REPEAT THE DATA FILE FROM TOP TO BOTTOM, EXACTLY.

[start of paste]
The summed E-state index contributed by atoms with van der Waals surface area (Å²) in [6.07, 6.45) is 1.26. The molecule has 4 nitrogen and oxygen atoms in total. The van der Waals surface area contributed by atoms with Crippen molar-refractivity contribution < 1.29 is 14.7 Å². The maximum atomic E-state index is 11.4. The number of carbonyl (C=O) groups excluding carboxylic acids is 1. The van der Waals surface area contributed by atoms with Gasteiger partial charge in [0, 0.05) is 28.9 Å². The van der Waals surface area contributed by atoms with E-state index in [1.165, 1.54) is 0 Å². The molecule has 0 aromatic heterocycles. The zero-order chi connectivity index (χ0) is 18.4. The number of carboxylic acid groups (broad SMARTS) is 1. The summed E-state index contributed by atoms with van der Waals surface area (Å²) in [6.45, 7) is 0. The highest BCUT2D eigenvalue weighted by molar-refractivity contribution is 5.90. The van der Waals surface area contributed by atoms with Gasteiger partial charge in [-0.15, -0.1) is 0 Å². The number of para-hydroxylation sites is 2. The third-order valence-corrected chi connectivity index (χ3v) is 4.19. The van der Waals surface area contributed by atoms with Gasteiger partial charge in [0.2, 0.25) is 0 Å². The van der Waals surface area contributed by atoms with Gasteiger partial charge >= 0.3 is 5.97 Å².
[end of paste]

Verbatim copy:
The summed E-state index contributed by atoms with van der Waals surface area (Å²) in [6.07, 6.45) is 1.26. The molecule has 4 nitrogen and oxygen atoms in total. The van der Waals surface area contributed by atoms with Crippen molar-refractivity contribution < 1.29 is 14.7 Å². The maximum atomic E-state index is 11.4. The number of carbonyl (C=O) groups excluding carboxylic acids is 1. The van der Waals surface area contributed by atoms with Gasteiger partial charge in [0, 0.05) is 28.9 Å². The van der Waals surface area contributed by atoms with E-state index in [1.165, 1.54) is 0 Å². The molecule has 0 aromatic heterocycles. The zero-order chi connectivity index (χ0) is 18.4. The number of carboxylic acid groups (broad SMARTS) is 1. The summed E-state index contributed by atoms with van der Waals surface area (Å²) in [6.45, 7) is 0. The highest BCUT2D eigenvalue weighted by molar-refractivity contribution is 5.90. The van der Waals surface area contributed by atoms with Gasteiger partial charge in [-0.15, -0.1) is 0 Å². The number of para-hydroxylation sites is 2. The third-order valence-corrected chi connectivity index (χ3v) is 4.19. The van der Waals surface area contributed by atoms with Gasteiger partial charge in [0.2, 0.25) is 0 Å². The van der Waals surface area contributed by atoms with Gasteiger partial charge >= 0.3 is 5.97 Å².